Saturday, November 28, 2009


We know it has been used before:

deepest center, old bones,

the remains of fire.

A narrow mouth, dirt floor packed and smoothed.

Rushlights along one wall.

Paint from mud and sap and stone.

All of us know the dances. Most of us

remember the words.

We wait for the cold, the darkest night.

They haven’t found us: we’ve learned to be that quiet,

slipping between the winter trees,

whisking our tracks away.

It’s our oldest place, hidden

in the woods where they never go

for fear of the bears

who prowl the edges in the dark--

clawmarks pressed deep in the wet ground,

their long memories keeping us safe.

Saturday, November 21, 2009


(written after taking too many Facebook quizzes)
Of course King David
had lots in common with Ophelia.
Both liked to sing.
Both had difficult boyfriends
involved in dark plots. Both
had trouble handling loss.
And Ophelia and the King
had a kind of I-Love-
Lucy approach to life--
plunge right in.
It doesn’t matter if
you don’t have the right clothes.
But John Locke?
Well now, he pulls me all
together, with his belief
that everyone starts clean
and accumulates layers
of life, like laughs or
petticoats, or kingdoms
and complicated wives.


Thursday, November 19, 2009


Go early, our friends told us,

just before sunrise, when the light

above the mountains is a pink line

that slowly turns yellow, then gold,

and the sun sends up a long pale pillar.

Then the geese will rise, calling,

against the sky.

You can hear the whisper of their wings.

We went to see the geese,

early, Orion and the waning sickle moon

still in the deep blue sky. We heard

very far away, the geese muttering

in a low wet place, waiting for dawn.

The sky turned pink, and the sun

sent up its shaft of light, and the gray

clouds thickened and the light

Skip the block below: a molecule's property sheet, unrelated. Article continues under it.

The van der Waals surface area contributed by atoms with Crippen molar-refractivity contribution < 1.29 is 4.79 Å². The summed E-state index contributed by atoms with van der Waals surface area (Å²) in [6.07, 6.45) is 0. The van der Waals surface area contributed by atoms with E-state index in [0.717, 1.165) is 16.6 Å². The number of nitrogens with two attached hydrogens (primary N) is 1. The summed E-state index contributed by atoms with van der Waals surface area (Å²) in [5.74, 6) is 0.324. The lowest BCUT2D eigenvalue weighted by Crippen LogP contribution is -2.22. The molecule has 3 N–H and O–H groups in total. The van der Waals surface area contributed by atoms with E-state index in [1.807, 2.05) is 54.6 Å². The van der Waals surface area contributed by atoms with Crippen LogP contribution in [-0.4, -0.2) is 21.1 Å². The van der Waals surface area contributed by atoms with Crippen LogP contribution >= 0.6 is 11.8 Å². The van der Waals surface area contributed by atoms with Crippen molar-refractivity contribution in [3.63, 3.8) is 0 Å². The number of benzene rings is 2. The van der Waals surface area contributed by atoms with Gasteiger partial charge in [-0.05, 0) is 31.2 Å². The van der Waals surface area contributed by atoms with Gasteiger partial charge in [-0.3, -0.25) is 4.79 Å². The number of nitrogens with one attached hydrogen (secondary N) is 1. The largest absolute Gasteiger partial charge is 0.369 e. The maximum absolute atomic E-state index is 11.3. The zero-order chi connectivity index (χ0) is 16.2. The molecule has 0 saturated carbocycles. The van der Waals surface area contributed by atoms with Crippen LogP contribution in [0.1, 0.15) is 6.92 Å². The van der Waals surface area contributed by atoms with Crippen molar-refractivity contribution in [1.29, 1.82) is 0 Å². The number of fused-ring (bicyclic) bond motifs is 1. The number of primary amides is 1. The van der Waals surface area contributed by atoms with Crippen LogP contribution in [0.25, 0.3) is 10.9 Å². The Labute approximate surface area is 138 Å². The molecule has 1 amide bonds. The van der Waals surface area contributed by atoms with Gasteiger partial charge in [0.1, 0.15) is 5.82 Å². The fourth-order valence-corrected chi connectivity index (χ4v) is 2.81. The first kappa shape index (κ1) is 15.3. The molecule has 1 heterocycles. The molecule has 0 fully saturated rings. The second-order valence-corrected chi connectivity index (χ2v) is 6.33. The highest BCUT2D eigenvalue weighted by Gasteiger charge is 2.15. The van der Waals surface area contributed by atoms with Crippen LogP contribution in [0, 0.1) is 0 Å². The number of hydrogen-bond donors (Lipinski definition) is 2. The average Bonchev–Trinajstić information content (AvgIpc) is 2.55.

shut down. We stood in the shelter

against the south wind. The geese

we came to see did not rise.

Overhead in the rafters, little birds

were waking: a grackle, house sparrows,

one young brown cowbird. They shook

themselves, preened their feathers,

murmured their unthrilling music--

ordinary birds, plain birds,

in the gray morning,

waking one by one.


This was published in Penwood Review, Fall, 2008

Saturday, November 14, 2009


~after a discussion with fellow poets about the uses of euphemism

If shit’s not a poetic word,

then how about excrete?

How else can one describe what’s left

of things we creatures eat?

For water one must often “make”

urine ‘s not elegeeic;

and piss though not poetic,

is onomatopeeic.

(Sorry about that.)


Tuesday, November 10, 2009


Mile high glass mountain,

enthroned on the peak

the jeering Muse in her Unattainable Princess mode.

She is eating a melon, spitting out the seeds.

Basaltic monolith set down by an alien god

in the middle of the narrow way

between the abyss and the infinite seething swamp

Fierce dark angel with a sword thin as a laser

darting to and fro, to and fro,

severing all connections

the strands of the web

synapses in my brain

sinews in my hand

Little wooden cubes

painted with apples, balls, clowns,

letters upper and lower case